Books
Read This: Figures Unseen

Read This: Figures Unseen

Figures Unseen: Selected Stories, the latest collection by Steve Rasnic Tem, is a master-class in weird fiction. The circumstances in these thirty five stories are disturbingly familiar, the settings uncomfortably domestic. Tem’s flawed and damaged characters struggle to hold on to some semblance of normalcy as their lives come apart.

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Read This: Hammer Films: An Exhaustive Filmography

Read This: Hammer Films: An Exhaustive Filmography

  Hammer Films: An Exhaustive Filmography by Tom Johnson and Deborah Del Vecchio delivers what it promises. First published in 1996, this compendium details every film put out by Hammer studios–165 full length films over forty three years, as well as shorts and television shows. While there are a slew

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Read This: Nightbird

Read This: Nightbird

Nightbird by David Busboom is an entertaining, richly written debut novella that I wish were a full-length novel. The language is evocative, the premise interesting, and the plot straightforward without being predictable. Isaac, the first-person narrator, describes his deflowering by a mysterious woman, and what becomes of his life because

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Read This: The Man in the High Castle

Read This: The Man in the High Castle

A year ago I reviewed the first season of the Amazon series The Man in the High Castle. Now, with the premiere of season two, I’d like to look at the source material. While I enjoyed Amazon’s version of Philip K. Dick’s Hugo-winning alternative history, the novel The Man in the

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Read This: Roadside Picnic

Read This: Roadside Picnic

Roadside Picnic by Arkady and Boris Strugatsky is a strange and affective science fiction novel—classic, understated, and far deeper than it initially seems. First published in Russia in 1972, its most recent translation (by Olena Bormashenko) was put out in 2012 with a foreword by Ursula K. LeGuin. The story

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Read This: The Fisherman

Read This: The Fisherman

The Fisherman by John Langan is a quietly disturbing novel of loss, black sorcery, and regret. Unexpectedly, the story manages to be both intimate in its telling and sweeping in its possible implications. While not perfectly balanced between those points, The Fisherman is a well-written and emotionally engaging work. Told in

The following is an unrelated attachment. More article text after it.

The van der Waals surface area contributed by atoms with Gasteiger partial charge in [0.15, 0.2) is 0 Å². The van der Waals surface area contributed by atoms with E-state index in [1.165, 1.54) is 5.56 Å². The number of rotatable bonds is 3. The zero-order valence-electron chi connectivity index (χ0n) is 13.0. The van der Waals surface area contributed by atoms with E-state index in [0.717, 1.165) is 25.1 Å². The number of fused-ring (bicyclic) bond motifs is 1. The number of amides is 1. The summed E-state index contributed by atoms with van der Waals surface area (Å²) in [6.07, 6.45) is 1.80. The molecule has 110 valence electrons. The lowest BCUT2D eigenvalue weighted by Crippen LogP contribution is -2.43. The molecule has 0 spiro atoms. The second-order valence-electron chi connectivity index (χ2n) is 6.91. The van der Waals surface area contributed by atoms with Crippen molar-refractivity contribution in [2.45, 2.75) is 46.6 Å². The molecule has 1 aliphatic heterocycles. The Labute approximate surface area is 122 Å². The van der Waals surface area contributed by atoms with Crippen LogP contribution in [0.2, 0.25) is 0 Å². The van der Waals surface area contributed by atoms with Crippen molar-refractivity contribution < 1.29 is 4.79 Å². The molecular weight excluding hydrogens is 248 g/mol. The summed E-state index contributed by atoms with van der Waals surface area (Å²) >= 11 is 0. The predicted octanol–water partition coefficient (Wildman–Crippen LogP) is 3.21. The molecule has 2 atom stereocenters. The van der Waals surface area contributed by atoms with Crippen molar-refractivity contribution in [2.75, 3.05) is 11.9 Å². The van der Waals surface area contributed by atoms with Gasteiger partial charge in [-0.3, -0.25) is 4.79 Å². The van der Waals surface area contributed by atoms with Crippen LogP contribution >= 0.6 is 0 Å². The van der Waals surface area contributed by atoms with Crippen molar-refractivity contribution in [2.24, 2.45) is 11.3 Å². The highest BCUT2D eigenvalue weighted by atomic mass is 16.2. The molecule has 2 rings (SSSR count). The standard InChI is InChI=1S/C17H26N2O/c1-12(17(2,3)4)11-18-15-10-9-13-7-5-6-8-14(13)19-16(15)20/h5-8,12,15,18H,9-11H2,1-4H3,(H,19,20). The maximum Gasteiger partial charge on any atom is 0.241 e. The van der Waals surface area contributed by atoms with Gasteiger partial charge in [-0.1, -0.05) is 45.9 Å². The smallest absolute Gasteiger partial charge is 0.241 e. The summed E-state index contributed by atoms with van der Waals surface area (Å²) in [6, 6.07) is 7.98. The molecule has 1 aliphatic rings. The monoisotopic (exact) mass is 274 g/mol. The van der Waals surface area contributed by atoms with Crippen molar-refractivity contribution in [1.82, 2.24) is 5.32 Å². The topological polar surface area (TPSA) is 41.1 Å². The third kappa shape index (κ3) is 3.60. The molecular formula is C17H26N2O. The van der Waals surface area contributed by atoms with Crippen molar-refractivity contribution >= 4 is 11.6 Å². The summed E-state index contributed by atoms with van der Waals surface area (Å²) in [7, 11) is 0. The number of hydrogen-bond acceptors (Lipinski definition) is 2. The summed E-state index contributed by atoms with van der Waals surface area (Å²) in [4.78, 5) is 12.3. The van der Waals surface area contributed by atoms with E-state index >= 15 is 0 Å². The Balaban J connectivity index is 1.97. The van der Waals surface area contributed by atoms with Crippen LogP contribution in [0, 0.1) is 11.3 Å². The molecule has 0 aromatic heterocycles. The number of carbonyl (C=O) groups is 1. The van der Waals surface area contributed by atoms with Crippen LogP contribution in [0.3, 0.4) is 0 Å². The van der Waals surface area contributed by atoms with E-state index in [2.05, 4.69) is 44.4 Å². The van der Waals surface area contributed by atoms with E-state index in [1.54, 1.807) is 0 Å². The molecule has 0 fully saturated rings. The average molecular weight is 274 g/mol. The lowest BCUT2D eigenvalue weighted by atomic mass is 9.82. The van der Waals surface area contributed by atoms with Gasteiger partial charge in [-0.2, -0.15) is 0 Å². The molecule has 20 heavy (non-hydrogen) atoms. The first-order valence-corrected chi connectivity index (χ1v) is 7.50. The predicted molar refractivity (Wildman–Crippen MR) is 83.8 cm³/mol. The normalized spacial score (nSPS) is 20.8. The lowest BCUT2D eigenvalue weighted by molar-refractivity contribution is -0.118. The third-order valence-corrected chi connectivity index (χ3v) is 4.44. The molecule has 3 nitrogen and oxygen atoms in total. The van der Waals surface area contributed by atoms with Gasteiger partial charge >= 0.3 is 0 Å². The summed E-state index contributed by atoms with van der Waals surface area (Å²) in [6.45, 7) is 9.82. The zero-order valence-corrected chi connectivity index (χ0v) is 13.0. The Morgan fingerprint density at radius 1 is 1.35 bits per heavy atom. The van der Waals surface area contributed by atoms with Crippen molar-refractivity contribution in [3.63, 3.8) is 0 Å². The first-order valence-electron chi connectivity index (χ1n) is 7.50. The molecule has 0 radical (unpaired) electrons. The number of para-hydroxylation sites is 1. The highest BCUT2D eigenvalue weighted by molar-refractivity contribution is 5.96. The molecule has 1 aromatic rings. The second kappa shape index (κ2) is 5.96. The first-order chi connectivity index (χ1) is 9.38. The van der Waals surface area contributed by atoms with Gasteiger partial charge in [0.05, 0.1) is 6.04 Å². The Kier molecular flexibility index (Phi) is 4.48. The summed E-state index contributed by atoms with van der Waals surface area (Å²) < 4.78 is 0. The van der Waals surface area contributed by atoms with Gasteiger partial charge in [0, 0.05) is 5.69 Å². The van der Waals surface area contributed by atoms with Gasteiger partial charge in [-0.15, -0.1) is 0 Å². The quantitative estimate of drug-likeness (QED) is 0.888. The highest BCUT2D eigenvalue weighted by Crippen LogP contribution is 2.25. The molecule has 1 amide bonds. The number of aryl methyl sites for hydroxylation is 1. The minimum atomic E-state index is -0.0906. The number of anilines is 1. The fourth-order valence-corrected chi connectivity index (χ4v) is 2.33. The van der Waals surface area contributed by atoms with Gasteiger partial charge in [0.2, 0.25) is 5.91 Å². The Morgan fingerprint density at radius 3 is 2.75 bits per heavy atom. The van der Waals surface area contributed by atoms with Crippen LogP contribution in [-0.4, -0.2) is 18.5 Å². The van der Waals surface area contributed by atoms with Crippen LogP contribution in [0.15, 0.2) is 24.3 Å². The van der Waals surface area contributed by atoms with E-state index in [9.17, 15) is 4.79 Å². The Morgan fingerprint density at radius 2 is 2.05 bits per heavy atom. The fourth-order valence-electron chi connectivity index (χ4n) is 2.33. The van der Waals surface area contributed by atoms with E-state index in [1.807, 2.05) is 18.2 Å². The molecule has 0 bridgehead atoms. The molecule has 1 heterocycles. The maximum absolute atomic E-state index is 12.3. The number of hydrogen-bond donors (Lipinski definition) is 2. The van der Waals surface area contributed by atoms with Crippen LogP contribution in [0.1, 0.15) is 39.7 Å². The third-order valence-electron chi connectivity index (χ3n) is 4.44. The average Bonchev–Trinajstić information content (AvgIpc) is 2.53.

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Read This: The Weird

Read This: The Weird

The Weird is a far-ranging 2012 anthology compiled by Ann and Jeff VanderMeer, both of whom have stellar weird credentials—Ann was an editor at the legendary Weird Tales magazine before it fell into limbo, and Jeff is an established novelist of the New Weird known for his Southern Reach trilogy.

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Read This: The Fireman

Read This: The Fireman

The Fireman, Joe Hill’s latest opus, is a big, rambling, post-apocalyptic horror novel that is fast-moving and entertaining but, for me, ultimately unsatisfying. I was never engaged enough to suspend my disbelief or to be even remotely scared by the goings-on. This was a distinct impediment to my full enjoyment

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Read This: The Loney

Read This: The Loney

The Loney is Andrew Michael Hurley’s first novel, and it is a wonder. As literary horror it is gothic and gorgeous, not so much frightening as vastly uneasy. It has been a long time since I’ve read a book in one long gulp, and I am tempted to open it

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Read This: Hugh Howey’s Wool

Read This: Hugh Howey’s Wool

In my experience, the bigger the hype, the bigger the disappointment. And so it is with Hugh Howey’s Wool, the first of his Silo saga. Wool began its climb to fame as a self-published series of short stories. Then those various pieces were collected into a novel when Simon &

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